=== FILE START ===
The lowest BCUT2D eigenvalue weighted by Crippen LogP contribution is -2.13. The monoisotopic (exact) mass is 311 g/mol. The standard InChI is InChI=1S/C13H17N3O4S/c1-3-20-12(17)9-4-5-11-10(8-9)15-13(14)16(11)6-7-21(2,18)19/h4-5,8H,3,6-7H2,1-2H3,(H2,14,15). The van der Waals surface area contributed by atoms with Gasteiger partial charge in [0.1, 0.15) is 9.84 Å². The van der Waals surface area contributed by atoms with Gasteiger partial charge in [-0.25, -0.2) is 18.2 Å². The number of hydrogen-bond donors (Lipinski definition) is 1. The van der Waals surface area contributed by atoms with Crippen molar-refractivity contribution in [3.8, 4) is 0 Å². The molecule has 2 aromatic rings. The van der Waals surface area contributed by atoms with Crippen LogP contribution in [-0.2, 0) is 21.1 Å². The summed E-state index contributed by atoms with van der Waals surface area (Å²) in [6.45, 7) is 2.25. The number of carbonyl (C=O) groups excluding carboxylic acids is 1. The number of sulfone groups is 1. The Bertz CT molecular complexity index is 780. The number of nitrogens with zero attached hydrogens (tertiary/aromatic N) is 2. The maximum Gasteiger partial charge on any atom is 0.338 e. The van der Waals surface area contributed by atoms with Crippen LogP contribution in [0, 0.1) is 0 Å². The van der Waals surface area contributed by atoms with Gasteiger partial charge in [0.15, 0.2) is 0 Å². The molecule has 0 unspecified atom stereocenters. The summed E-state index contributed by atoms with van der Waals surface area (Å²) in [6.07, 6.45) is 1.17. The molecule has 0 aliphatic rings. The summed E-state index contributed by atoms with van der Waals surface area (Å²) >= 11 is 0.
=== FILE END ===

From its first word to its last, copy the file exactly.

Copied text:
The lowest BCUT2D eigenvalue weighted by Crippen LogP contribution is -2.13. The monoisotopic (exact) mass is 311 g/mol. The standard InChI is InChI=1S/C13H17N3O4S/c1-3-20-12(17)9-4-5-11-10(8-9)15-13(14)16(11)6-7-21(2,18)19/h4-5,8H,3,6-7H2,1-2H3,(H2,14,15). The van der Waals surface area contributed by atoms with Gasteiger partial charge in [0.1, 0.15) is 9.84 Å². The van der Waals surface area contributed by atoms with Gasteiger partial charge in [-0.25, -0.2) is 18.2 Å². The number of hydrogen-bond donors (Lipinski definition) is 1. The van der Waals surface area contributed by atoms with Crippen molar-refractivity contribution in [3.8, 4) is 0 Å². The molecule has 2 aromatic rings. The van der Waals surface area contributed by atoms with Crippen LogP contribution in [-0.2, 0) is 21.1 Å². The summed E-state index contributed by atoms with van der Waals surface area (Å²) in [6.45, 7) is 2.25. The number of carbonyl (C=O) groups excluding carboxylic acids is 1. The number of sulfone groups is 1. The Bertz CT molecular complexity index is 780. The number of nitrogens with zero attached hydrogens (tertiary/aromatic N) is 2. The maximum Gasteiger partial charge on any atom is 0.338 e. The van der Waals surface area contributed by atoms with Crippen LogP contribution in [0, 0.1) is 0 Å². The van der Waals surface area contributed by atoms with Gasteiger partial charge in [0.15, 0.2) is 0 Å². The molecule has 0 unspecified atom stereocenters. The summed E-state index contributed by atoms with van der Waals surface area (Å²) in [6.07, 6.45) is 1.17. The molecule has 0 aliphatic rings. The summed E-state index contributed by atoms with van der Waals surface area (Å²) >= 11 is 0.